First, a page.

As described above, according to the circuit board test system of this embodiment, it is not necessary to provide the subject test board 2 with a multiple of processing modules corresponding to specific test contents. On the contrary, the subject test board 2 may be only provided with a single test program that is designed to execute data operation in accordance with the designated contents at the designated address. Then, the test apparatus sends a test command for designating the operation type, operation subject address, and operation subject data in accordance with the registered contents of the reference table, thereby allowing the CPU 20 of the subject test board 2 being executing test program codes to execute the desired test. Thus, it is made possible to flexibly cope with a change in hardware configuration or the like of the subject test board 2.

According to the circuit board test system of the present invention configured as described above, it is possible to provide a reduced size for a test program and flexibly cope with a change in test item.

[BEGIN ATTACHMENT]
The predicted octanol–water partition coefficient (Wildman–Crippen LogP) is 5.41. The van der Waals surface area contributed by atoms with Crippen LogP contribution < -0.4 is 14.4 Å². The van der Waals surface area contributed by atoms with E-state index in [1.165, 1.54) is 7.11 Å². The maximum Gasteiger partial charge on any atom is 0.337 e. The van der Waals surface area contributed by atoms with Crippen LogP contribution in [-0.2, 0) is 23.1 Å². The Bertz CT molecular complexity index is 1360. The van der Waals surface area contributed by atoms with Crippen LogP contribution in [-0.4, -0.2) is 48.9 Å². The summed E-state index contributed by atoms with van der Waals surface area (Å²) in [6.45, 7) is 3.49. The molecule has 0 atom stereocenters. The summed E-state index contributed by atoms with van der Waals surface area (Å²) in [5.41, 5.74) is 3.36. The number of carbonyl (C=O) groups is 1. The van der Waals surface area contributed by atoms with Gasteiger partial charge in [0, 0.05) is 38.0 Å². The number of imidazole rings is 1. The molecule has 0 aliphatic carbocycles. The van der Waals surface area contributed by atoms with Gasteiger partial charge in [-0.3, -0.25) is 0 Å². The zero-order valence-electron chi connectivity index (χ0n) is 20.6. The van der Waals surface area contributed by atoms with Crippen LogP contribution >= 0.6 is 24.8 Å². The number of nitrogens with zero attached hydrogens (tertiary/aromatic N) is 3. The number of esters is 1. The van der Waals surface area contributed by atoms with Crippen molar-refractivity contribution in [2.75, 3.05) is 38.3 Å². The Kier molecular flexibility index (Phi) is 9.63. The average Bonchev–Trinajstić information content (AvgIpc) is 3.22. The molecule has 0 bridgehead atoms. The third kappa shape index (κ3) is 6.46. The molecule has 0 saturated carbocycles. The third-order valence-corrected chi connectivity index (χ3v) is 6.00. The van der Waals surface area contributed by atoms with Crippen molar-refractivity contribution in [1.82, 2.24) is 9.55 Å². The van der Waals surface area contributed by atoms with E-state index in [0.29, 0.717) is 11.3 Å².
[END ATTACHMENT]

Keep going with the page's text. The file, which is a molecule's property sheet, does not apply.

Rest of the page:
While there has been described what are at present considered to be preferred embodiment of the present invention, it will be understood that various modifications may be made thereto, and it is intended that the appended claims cover all such modifications as fall within the true spirit and scope of the invention.

The present disclosure relates to subject matter contained in Japanese Patent Application No. 2000-133120 (filed on May 2, 2000) which is expressly incorporated herein by reference in its entirety.

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Classifications
U.S. Classification324/756.07, 324/73.1, 324/763.01
International ClassificationG01R31/28, G01R31/3183
Cooperative ClassificationG01R31/2806, G01R31/2815, G01R31/318508, G01R31/318307
European ClassificationG01R31/3185M1, G01R31/28B5D, G01R31/28B4, G01R31/3183A